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Illuminating Thoughts: Susanna Fournier & Alison Wong on Four Sisters

Four Sisters is the culmination of Susanna Fournier's dystopian The Empire trilogy. Producer Alison Wong and writer & director Fournier share their illuminating thoughts on the creative process and meaning behind the work. 

Apr 23, 2019 | BY: Susanna Fournier & Alison Wong



Tell us about the journey from your original concept of Four Sisters to what will be performed at Luminato in June.   

Susanna Fournier: The transformation from the original incarnation of Four Sisters to its world premiere is emblematic of a larger, integral transformation I’ve gone through as a theatre-maker. The piece began as a very traditional text based narrative - yet had these “strange” interruptions, like the disintegration of linear time and the rupturing between narrative world and performative world.

The more I worked on the piece the more I saw that these “strange” interruptions were actually the life blood of the piece’s politic - a deconstruction of ideas around linear time and thus linear narrative; the primacy of the body in performance.

I don’t experience my life in linear form. Sure there is a version you can lay out chronologically and say “this happened then” - but it’s not how I feel inside my life, it’s not how my heart experiences time or being. It’s not how I dream and it’s not how I hope. I never imagined when I wrote the piece I’d come to approach it as a choreographic score or that I’d be the one to direct it. Four Sisters has been a teacher, a chance to lean into how my heart leads me towards the artist and person I can become if I am brave enough to follow it. 

Can you tell us how long has Four Sisters been in development?

SF: The first draft was written 9 years ago now. I wrote it as winter gave way to spring back in 2010/11.  That yearning towards rebirth that happens as the seasons change continues to influence how I see the work.   

What can viewers expect when they go see Four Sisters? Who do you think will be the most interested in this work?   

SF: Audiences can expect to see an incredible ensemble of women playing, loving, fighting, daring, breathing, and moving together. They can expect a theatrical story with characters and circumstances but also an experimental team of artists articulating their subjectivity as storytellers.

Audiences can expect to laugh, be surprised, witness grief, as well as wonder about the nature of how we tell stories, why we do it, and what it costs us to do it (financially, politically, physically). I think Four Sisters is for:

- anyone who craves more stories about women’s experiences in the world

- for anyone who’s fought with their family

- for anyone who likes to watch experiments and deconstruct performance 

- for anyone curious about how the heart resists

- for anyone yearning towards a new world.

If you had to summarize the story of Four Sisters in 5 words, what would they be?   

SF: How will our heart’s meet? 

How does Four Sisters speak to contemporary society? 

Alison Wong: Four Sisters calls us out - to witness how our systems are broken. And Four Sisters calls us in - to hold space for a new world beginning.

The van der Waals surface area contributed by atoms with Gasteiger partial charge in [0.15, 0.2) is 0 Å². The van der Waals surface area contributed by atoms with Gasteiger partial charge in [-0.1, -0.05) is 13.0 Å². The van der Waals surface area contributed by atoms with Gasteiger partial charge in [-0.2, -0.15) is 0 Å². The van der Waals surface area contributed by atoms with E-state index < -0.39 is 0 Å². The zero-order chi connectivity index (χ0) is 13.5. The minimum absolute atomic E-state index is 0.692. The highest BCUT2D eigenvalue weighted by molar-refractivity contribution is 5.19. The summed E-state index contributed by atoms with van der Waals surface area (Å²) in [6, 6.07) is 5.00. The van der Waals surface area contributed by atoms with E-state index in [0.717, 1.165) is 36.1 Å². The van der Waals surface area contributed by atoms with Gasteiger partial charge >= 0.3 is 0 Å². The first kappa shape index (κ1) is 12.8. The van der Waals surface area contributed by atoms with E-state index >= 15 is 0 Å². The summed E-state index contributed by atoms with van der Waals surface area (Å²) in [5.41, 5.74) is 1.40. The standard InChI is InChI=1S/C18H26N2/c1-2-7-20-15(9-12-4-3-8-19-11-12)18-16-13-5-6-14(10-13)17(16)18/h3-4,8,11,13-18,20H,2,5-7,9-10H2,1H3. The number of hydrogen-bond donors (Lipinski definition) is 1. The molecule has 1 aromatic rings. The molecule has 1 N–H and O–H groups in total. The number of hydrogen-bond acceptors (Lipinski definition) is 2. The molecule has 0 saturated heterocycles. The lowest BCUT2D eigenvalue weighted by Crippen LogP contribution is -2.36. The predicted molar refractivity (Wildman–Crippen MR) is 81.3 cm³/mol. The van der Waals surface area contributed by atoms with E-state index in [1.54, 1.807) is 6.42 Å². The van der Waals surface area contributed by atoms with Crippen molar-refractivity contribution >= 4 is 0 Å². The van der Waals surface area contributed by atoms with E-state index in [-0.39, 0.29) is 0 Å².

What are some of the biggest challenges or setbacks you're facing while creating Four Sisters?  

AW: Our biggest challenge with Four Sisters is probably our ambition. We are experimenting with a lot of firsts in this production, for example working at a larger scale that is not necessarily “indie” anymore but at the same time still being very much indie and responding to artistic impulses borne out of the spirit of indie theatre-making which inherently requires agility and adaptability.

We’re working with a larger established partner, Luminato, but are also remaining steadfast to the creative questions in the story of Four Sisters and the unfamiliar paths they are leading us down to find the answers.

This means unconventional production schedules, uncomfortable timelines, and taking risks in the artistic process. And at the core of this work is an incredible team who are excited to meet these challenges with ingenuity and rigour. 

Do you have a favourite line or section from the piece? 

AW: There are actually so many. But if I have to choose one that hits me every time I hear or read it, it would be the moment in Act 3 when Beah says “NO I’M NOT DOING SILENCE AGAIN”.

It comes unexpectedly but at the same time it reverberates as the exact appropriate feeling I have in that moment. And then Abby responds, “If you want different things no amount of talking really fixes that”.

Which other Luminato 2019 shows are you excited to see?  

SF: Kiinalik: These Sharp Tools, Obeah Opera, The Full Light of Day, BIZIINDAN! 

Why did you want to present your work and be a part of the festival?   

SF: At Luminato I am constantly invited to step into the strange and the wonderous. When I go to shows at Luminato I am invited to step into worlds and works of great scale and delicate intimacy that artists both near and far to me have dreamed into being.

The festival curates a lush and wild landscape - often of work I otherwise wouldn’t get to see. The scope of Luminato is intentionally daring - which invites me to be more daring in my witnessing, as an audience member and as a maker, in my projects.

I want to make work that continues to question how we experience aliveness, a value I see reflected in Luminato programming. I am very proud to be one of the local artists presenting work at Luminato and participating in the vital, complex, surprising conversations and experiences the festival cultivates. 

Experience Four Sisters from June 11 - 15 at The Theatre Centre in Toronto, Canada during Luminato 2019. 

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